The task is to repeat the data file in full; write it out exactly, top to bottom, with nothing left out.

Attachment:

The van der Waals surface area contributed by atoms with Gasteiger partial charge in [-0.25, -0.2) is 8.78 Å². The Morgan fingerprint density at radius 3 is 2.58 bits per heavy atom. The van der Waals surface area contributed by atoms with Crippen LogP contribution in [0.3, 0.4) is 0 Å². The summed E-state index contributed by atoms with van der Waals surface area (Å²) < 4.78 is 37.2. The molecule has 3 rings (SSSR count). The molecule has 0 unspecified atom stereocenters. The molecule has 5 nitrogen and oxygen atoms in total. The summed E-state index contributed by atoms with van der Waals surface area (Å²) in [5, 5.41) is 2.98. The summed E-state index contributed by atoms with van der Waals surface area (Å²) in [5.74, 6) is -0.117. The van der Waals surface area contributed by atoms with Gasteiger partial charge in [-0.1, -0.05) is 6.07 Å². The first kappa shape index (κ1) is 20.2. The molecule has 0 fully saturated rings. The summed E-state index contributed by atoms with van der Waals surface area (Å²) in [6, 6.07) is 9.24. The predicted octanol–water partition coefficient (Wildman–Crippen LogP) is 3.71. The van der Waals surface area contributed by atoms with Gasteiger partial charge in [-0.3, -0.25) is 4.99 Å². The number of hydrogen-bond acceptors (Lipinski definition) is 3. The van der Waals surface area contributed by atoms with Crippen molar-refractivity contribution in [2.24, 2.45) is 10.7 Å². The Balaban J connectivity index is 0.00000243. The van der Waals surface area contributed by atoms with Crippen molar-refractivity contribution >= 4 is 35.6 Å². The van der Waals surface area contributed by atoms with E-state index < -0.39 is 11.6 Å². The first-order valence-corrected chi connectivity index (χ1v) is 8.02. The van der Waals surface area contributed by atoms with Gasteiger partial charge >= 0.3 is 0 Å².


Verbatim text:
The van der Waals surface area contributed by atoms with Gasteiger partial charge in [-0.25, -0.2) is 8.78 Å². The Morgan fingerprint density at radius 3 is 2.58 bits per heavy atom. The van der Waals surface area contributed by atoms with Crippen LogP contribution in [0.3, 0.4) is 0 Å². The summed E-state index contributed by atoms with van der Waals surface area (Å²) < 4.78 is 37.2. The molecule has 3 rings (SSSR count). The molecule has 0 unspecified atom stereocenters. The molecule has 5 nitrogen and oxygen atoms in total. The summed E-state index contributed by atoms with van der Waals surface area (Å²) in [5, 5.41) is 2.98. The summed E-state index contributed by atoms with van der Waals surface area (Å²) in [5.74, 6) is -0.117. The van der Waals surface area contributed by atoms with Gasteiger partial charge in [-0.1, -0.05) is 6.07 Å². The first kappa shape index (κ1) is 20.2. The molecule has 0 fully saturated rings. The summed E-state index contributed by atoms with van der Waals surface area (Å²) in [6, 6.07) is 9.24. The predicted octanol–water partition coefficient (Wildman–Crippen LogP) is 3.71. The van der Waals surface area contributed by atoms with Gasteiger partial charge in [-0.3, -0.25) is 4.99 Å². The number of hydrogen-bond acceptors (Lipinski definition) is 3. The van der Waals surface area contributed by atoms with Crippen molar-refractivity contribution in [2.24, 2.45) is 10.7 Å². The Balaban J connectivity index is 0.00000243. The van der Waals surface area contributed by atoms with Crippen molar-refractivity contribution >= 4 is 35.6 Å². The van der Waals surface area contributed by atoms with E-state index < -0.39 is 11.6 Å². The first-order valence-corrected chi connectivity index (χ1v) is 8.02. The van der Waals surface area contributed by atoms with Gasteiger partial charge >= 0.3 is 0 Å².